The objective of the present study was to evaluate the effect of settlement on the nutrition and health status of pastoral women of reproductive age.
A cross-sectional survey that included a 24 h dietary recall was administered to 224 randomly selected Gabra women. Height and weight were used to compute BMI. Whole capillary blood was used to measure Hb. Additional capillary blood was collected on filter paper and dried blood spots were analysed for transferritin receptor, C-reactive protein and α1-acid glycoprotein. Descriptive statistics were used to analyse population characteristics. The t test and the χ2 test were used to determine population differences. Multiple criteria models were used to determine the prevalence of Fe deficiency, anaemia and inflammation.
Settled and semi-settled women in Kalacha Location in Marsabit County, Kenya.
Non-pregnant women aged 15–49 years.
Fe repletion was observed in 43 % of settled and 40 % of semi-settled women. Fe-deficiency erythropoiesis in was found in 18 % of settled and 20 % of semi-settled women, whereas 15 % of settled compared with 25 % of semi-settled women were suffering from Fe-deficiency anaemia. Anaemia due to chronic diseases was more prevalent in semi-settled women than in settled women, and more common than Fe-deficiency anaemia.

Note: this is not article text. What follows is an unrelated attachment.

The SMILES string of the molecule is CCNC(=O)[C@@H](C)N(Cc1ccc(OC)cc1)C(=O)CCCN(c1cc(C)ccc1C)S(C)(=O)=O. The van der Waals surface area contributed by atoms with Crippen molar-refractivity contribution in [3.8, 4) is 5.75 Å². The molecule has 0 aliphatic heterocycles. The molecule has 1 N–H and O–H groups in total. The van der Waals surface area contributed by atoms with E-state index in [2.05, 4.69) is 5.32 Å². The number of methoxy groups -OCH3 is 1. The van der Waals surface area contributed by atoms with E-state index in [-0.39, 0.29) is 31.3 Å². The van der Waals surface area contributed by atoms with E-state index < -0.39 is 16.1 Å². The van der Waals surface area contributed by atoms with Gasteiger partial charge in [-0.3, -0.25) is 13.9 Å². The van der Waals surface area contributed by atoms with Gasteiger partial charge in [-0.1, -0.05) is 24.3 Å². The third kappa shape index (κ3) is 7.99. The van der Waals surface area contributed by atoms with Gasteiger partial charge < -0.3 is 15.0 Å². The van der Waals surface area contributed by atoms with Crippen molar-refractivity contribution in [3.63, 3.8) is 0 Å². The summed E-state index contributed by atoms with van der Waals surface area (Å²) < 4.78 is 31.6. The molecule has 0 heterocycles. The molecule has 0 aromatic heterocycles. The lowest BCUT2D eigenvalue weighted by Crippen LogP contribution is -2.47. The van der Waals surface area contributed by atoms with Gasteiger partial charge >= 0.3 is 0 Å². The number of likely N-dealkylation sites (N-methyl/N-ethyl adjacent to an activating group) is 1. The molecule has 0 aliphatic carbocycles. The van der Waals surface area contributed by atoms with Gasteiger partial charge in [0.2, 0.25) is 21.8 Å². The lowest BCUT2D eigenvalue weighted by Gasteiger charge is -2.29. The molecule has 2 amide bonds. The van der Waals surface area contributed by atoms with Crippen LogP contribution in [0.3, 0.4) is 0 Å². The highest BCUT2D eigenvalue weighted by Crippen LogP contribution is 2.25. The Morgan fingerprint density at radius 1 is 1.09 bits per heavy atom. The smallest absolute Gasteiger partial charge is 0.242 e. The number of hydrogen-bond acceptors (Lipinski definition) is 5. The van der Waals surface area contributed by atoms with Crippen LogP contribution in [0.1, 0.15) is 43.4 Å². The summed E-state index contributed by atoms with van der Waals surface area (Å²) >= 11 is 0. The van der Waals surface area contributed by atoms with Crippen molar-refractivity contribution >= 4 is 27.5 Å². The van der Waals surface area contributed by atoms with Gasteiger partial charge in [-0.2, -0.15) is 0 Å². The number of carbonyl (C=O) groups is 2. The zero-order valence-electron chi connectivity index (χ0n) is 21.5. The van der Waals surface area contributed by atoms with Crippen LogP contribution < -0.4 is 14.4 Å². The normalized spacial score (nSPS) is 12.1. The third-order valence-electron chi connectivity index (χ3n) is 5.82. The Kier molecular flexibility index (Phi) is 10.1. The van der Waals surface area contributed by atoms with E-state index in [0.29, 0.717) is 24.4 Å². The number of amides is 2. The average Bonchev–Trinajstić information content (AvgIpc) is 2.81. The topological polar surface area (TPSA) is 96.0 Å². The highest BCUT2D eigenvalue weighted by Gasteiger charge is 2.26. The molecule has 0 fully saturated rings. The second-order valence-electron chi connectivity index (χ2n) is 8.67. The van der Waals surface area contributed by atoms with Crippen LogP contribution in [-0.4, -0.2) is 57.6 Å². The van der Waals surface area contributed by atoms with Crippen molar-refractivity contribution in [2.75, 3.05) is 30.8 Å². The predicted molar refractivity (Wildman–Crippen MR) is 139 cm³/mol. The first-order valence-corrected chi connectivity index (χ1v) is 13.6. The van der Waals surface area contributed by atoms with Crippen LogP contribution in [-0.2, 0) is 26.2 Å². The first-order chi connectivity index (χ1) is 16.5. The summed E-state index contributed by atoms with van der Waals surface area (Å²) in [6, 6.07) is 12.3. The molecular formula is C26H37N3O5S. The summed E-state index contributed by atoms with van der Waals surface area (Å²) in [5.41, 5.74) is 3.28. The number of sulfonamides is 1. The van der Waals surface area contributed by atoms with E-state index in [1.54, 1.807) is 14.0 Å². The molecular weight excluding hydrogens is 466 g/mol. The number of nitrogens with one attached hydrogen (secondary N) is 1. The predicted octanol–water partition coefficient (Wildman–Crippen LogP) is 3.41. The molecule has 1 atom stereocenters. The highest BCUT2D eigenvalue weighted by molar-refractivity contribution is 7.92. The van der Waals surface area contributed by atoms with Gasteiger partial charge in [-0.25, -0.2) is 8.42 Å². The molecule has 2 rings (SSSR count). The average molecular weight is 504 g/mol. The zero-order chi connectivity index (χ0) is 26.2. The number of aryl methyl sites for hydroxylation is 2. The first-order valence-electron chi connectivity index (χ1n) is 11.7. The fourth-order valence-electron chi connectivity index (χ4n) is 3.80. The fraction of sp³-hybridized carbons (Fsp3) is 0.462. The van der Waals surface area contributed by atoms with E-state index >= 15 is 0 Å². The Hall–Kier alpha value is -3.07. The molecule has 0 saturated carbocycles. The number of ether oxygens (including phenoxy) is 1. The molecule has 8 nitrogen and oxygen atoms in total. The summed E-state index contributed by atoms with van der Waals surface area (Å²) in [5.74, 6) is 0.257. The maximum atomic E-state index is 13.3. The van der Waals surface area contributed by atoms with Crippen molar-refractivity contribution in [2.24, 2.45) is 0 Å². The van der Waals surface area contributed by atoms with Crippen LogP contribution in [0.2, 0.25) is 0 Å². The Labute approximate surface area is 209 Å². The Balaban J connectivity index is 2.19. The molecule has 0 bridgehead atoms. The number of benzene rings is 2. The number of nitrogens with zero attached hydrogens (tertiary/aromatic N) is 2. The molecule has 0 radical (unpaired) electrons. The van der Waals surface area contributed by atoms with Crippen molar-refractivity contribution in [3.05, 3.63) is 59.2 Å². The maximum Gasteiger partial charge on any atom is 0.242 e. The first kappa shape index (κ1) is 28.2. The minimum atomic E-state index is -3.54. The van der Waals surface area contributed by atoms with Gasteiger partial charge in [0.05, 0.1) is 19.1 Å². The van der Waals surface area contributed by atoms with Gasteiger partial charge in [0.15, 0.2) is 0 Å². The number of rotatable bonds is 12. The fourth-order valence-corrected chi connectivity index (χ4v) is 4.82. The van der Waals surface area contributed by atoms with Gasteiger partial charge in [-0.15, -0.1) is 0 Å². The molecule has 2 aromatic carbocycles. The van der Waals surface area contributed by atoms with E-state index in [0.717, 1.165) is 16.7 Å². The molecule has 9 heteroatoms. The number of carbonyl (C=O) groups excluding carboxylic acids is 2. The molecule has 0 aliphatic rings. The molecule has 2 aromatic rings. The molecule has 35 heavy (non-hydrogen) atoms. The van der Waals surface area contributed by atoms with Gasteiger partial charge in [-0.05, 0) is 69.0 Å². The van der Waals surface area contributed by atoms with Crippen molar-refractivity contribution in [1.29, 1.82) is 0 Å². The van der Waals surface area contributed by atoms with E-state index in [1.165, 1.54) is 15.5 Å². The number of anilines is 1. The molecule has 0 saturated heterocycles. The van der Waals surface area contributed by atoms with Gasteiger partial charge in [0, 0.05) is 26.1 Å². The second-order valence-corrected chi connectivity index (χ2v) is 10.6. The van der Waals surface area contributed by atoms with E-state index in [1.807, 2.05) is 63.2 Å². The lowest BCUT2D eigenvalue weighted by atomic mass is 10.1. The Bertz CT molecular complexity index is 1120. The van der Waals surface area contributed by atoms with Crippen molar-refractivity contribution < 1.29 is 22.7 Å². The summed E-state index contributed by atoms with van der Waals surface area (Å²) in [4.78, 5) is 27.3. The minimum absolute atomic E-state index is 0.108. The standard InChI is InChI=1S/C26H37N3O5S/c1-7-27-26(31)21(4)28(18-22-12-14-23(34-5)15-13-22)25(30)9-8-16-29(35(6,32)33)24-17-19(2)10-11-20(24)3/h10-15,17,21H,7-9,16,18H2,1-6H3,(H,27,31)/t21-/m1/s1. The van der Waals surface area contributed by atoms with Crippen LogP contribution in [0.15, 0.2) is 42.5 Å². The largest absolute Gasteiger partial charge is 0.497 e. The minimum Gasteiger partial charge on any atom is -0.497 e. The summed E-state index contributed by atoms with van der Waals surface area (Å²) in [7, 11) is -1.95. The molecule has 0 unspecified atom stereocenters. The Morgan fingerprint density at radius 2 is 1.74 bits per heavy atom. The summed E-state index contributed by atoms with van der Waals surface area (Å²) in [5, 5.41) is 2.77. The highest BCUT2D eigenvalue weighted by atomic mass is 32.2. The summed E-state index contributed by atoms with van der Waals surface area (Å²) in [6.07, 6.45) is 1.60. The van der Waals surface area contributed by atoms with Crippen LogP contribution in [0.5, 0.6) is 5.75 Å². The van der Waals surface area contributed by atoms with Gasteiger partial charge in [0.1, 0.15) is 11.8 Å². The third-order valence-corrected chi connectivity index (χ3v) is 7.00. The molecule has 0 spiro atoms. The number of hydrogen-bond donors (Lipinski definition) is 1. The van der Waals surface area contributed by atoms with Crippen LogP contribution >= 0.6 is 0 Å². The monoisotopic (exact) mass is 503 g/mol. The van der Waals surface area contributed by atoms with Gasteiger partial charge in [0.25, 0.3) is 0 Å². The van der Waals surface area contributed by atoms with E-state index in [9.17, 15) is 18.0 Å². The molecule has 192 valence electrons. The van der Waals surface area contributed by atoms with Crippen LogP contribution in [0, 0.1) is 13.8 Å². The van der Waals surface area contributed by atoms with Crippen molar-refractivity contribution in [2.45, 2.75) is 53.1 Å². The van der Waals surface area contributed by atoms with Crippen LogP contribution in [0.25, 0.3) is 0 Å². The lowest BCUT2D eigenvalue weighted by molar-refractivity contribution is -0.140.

Settled women were significantly less anaemic than semi-settled women, but had similarly high levels of chronic energy deficiency. While anaemia and Fe deficiency were more pronounced in semi-settled than settled women, anaemia of chronic disease and chronic infection were highly prevalent in both communities. Policies should be put in place to improve overall nutrition among pastoral women.